than a monk’s cell, my father died in my arms
as the 117 degree heat was rising
from brittle bush and saguaros, no one would tell me
what cuts into the heart
of Iron Mountain, or why shale falls like loose pearls
underneath both feet. Now when I pull my truck
off the highway, walk into the desert, past ocotillo
and cholla, jackrabbits and screech owls, I make myself
look into the piercing August sun
staring down at me
like the unblinking eye of God.
Perhaps it was the weight of snow
falling on the ground, year after year,
or the crying winds
cutting a ravine to the water
which caused the glacier to quake and
urged the cold light to reflect off that sorrow
and temporarily blind me—
in that moment I could hear, for once, the pure sound
of the groaning earth tearing itself apart.
And when I could open my eyes again without pain
there were halos everywhere—
around the sun, on the wind
something unnamed and unknowable from another world
descended and, before long, drifted
toward me on the open arctic sea.
Whatever it was, it was
the way the frozen world
made a home for it—as if,
before dropping into this bitter stillness,
it touched the face of God
and, being stunned numb,
was astonished to find itself waking inside a rage of blue ice—
its long, slow howl
calling the ground to quiver and snap.
"Teach Me How I Should Forget to Think" was first published in Blue River.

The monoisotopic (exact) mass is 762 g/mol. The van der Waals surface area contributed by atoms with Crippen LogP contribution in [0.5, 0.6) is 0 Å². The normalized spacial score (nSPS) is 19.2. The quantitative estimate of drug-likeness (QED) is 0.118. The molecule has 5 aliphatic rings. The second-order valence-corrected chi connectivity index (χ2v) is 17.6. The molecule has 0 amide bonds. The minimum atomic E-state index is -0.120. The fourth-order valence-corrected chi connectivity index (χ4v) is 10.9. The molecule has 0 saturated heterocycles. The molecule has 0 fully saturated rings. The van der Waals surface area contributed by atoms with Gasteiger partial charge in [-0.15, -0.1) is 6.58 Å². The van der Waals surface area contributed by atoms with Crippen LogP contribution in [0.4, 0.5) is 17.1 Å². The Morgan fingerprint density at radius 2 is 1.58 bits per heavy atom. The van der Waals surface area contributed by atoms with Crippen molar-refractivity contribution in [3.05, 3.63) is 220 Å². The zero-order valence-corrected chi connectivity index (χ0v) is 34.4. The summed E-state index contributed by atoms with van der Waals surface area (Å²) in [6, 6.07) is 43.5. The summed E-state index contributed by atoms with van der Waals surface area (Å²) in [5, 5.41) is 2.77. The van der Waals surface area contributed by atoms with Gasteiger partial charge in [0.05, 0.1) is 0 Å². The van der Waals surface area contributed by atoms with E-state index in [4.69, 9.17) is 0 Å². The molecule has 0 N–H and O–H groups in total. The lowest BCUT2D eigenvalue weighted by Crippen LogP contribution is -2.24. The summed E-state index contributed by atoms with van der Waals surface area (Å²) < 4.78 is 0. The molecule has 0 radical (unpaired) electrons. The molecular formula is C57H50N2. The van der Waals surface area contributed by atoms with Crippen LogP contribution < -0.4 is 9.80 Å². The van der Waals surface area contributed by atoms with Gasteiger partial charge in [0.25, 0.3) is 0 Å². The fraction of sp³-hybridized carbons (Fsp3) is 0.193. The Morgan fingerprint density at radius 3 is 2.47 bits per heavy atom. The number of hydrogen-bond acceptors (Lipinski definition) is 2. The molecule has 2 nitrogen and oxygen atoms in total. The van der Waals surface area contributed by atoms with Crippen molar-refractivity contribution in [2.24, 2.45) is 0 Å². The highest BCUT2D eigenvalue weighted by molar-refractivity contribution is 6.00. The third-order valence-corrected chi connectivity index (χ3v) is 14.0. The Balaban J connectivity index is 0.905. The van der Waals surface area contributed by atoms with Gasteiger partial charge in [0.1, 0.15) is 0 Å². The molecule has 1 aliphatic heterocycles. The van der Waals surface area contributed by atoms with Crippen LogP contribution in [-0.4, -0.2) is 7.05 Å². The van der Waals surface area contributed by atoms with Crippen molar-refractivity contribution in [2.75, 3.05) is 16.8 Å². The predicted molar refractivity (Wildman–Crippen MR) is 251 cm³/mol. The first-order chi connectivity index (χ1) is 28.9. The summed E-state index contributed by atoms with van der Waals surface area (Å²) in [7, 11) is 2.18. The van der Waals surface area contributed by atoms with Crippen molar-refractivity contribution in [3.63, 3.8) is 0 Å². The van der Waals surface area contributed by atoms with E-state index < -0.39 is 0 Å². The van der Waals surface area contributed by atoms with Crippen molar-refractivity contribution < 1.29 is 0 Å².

"Given Notice" was first published in Italian Americana.
"Two Daughters" was first published in The Short List of Certainties.
"Answer Me" was first published in Verdad.
"Desert Transfiguration" was first published in Profane Literary Journal.
"Snow Blind" was first published in Rock & Sling.
Migs Bravo Dutt
Migs Bravo Dutt is a writer and researcher who has published work in several countries, regions, and cultures. She is the author of the contemporary novel, The Rosales House, from Penguin Random House SEA, and has published several essays, including one in the Washington Post. She has contributed poetry and short fiction to anthologies and journals in Asia, Europe and the USA. Migs co-edited
Get Lucky: An Anthology of Philippine and Singapore Writings.
Have you ever wondered how the red roses
That we had left on the ground last summer
Could spring back to life in late April
Or how a ten-ounce bar-tailed godwit could
Fly nonstop from Alaska to Auckland
How did cardinals, finches, robins, wrens
Warblers, and swallows learn their ancient songs
The lakes, streams, rivers, seas, and oceans
Deserts, plains, hills, peaks and mountain ranges
The brightness of day and darkness of night
Have you wondered how they change with seasons
Or were you stuck in the hypothesis
About how God needs to be faster than
The speed of light to be everywhere